When considering the life-saving nature of CPR, many people wonder, “Can you get sued for giving CPR?” No matter your profession, you always want to act responsibly and ethically when you encounter an emergency situation. And while being prepared with CPR training in advance is a great place to start, what happens after the emergency passes?
For some bystanders, the risk of litigation outweighs the potential risks of not performing CPR. For others, the fear of facing legal consequences should something go wrong holds them back from stepping in to save a stranger’s life.
If you’re wondering, “can you get sued for giving CPR?”, read on to learn more about what can happen if you perform (or don’t perform) CPR.
Understanding Legal Liability for Performing CPR
In today’s sue-first climate, it’s a scary thought that in trying to step in and save a life in a time of emergency, you could end up with a court summons for your efforts. That’s why there are legal protections in place for good samaritans.
All 50 states and the District of Columbia have some sort of Good Samaritan Act to protect bystanders who step in to provide aid in emergencies and to encourage laypeople to take action without fearing, “Can you get sued for giving CPR?” That said, there are a few fundamental guidelines that qualify someone as a good samaritan:
- The bystander acted in good faith
- He or she made reasonable decisions
- The victim was in imminent danger
- The victim did not object to their assistance
- The bystander did not purposely or knowingly injure the victim further
These guidelines can vary slightly by state; however, the focus across the board is to act in the victim’s best interest. For example, moving someone who clearly shouldn’t be moved and causing injury to them wouldn’t likely be protected under Good Samaritan laws. In that case, “Can you get sued for giving CPR?” might be a valid concern.
Medical Professionals & Rendering Aid
In 2013, a nurse at an assisted-living facility made national news when she decided not to render aid to a client in distress due to a facility policy. This facility had no expectation that their staff be CPR trained and as a result, had a policy not to initiate CPR.
Cases like this illustrate the confusion around the protections for medical professionals on and off the job. While on the job, they’re expected to uphold best practices and not cause harm. But are the same expectations in place once health care workers clock out? As a medical professional, can you get sued for giving CPR — or for choosing not to?
In many states, once a doctor, nurse, paramedic, or other medically trained professional clocks out and is off duty, they become a layperson from a legal perspective. This allows them to act in good faith — but doesn’t obligate them — to step in and provide CPR in an emergency.
As previously mentioned, each state has very specific language on the protections for medically trained professionals, so you should review your area’s guidance on the topic if you’re wondering, “Can you get sued for giving CPR — or more importantly, can you get sued for not giving CPR?”
Can You Get Sued for Giving CPR Without a Certification?
One myth around the question, “Can you get sued for giving CPR?” is the idea that certification is the only way to have legal protections under Good Samaritan laws. While this myth has been spread far and wide, there’s no specific language that says that you MUST be certified to render aid in an emergency.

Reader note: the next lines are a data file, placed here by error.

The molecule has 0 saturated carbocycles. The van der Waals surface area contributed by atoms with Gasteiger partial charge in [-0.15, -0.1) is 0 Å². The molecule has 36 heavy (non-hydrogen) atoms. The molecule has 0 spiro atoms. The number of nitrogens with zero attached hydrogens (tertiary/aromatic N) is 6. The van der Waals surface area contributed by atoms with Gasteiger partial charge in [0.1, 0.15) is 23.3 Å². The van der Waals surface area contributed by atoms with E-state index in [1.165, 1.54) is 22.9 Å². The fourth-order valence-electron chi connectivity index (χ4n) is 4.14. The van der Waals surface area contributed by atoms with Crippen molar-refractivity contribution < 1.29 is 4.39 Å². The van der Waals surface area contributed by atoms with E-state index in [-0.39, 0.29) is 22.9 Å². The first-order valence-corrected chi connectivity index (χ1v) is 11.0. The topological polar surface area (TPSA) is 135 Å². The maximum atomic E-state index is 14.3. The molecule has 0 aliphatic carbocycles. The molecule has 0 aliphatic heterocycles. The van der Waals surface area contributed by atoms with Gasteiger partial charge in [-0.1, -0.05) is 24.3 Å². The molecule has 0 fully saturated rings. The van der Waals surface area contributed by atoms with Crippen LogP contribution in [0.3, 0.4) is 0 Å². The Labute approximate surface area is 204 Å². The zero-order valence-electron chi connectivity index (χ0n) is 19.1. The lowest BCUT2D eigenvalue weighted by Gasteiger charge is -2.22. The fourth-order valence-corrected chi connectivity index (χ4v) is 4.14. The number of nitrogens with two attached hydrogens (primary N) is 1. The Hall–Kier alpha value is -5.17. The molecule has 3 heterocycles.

While CPR certification is certainly helpful and strongly recommended, it’s not required by law in all circumstances. However, it’s important to note that performing CPR improperly or inappropriately could lead to legal liability and even potentially worsen the condition of the victim. Being CPR certified can help you feel more confident in your abilities to perform it.
The Cost of Not Performing CPR
When someone collapses from cardiac arrest, the best life-saving measure is providing CPR as soon as possible. The effects of a lack of circulation and breathing begin within minutes, so a timely response is essential to save a life — in fact, it can double or triple a victim’s chance of survival, according to the Centers for Disease Control and Prevention.
Many states have very specific language that dictates your duty to provide aid. Aid could be as simple as calling 911 and speaking with a dispatcher or as involved as providing hands-on aid to a person in need. Be aware of your state’s statutes in regard to rendering aid so you don’t have to ask yourself, “Can you get sued for giving CPR?”
For example, Vermont specifically dictates that a person must give reasonable aid to someone who is experiencing an emergency. The statute outlines the state’s Good Samaritan protections, but it goes one step further to actually specify a fine not to exceed $100 if a person is found to have failed to render aid.
Making the Decision to Save a Life
The decision to provide aid in an emergency has a lot of variables. Identifying the type of care needed and assuring that you’re providing that care appropriately is a lot to think about. In the time of need, the last thing anyone should be asking is, “Can you get sued for giving CPR?”
With the protections afforded by Good Samaritan laws and the value of proper CPR training, you can be confident in providing care to help save a life without the looming shadow of legal repercussions.
At ProTrainings, we believe everyone should have the skills necessary to provide quality CPR in a victim’s time of need — and no one should have to worry, “Can you get sued for giving CPR?” It’s this belief that backs our efforts to provide free CPR training to anyone who wants to learn this life-saving skill.
Learn more about our group and remote-staff CPR certification programs.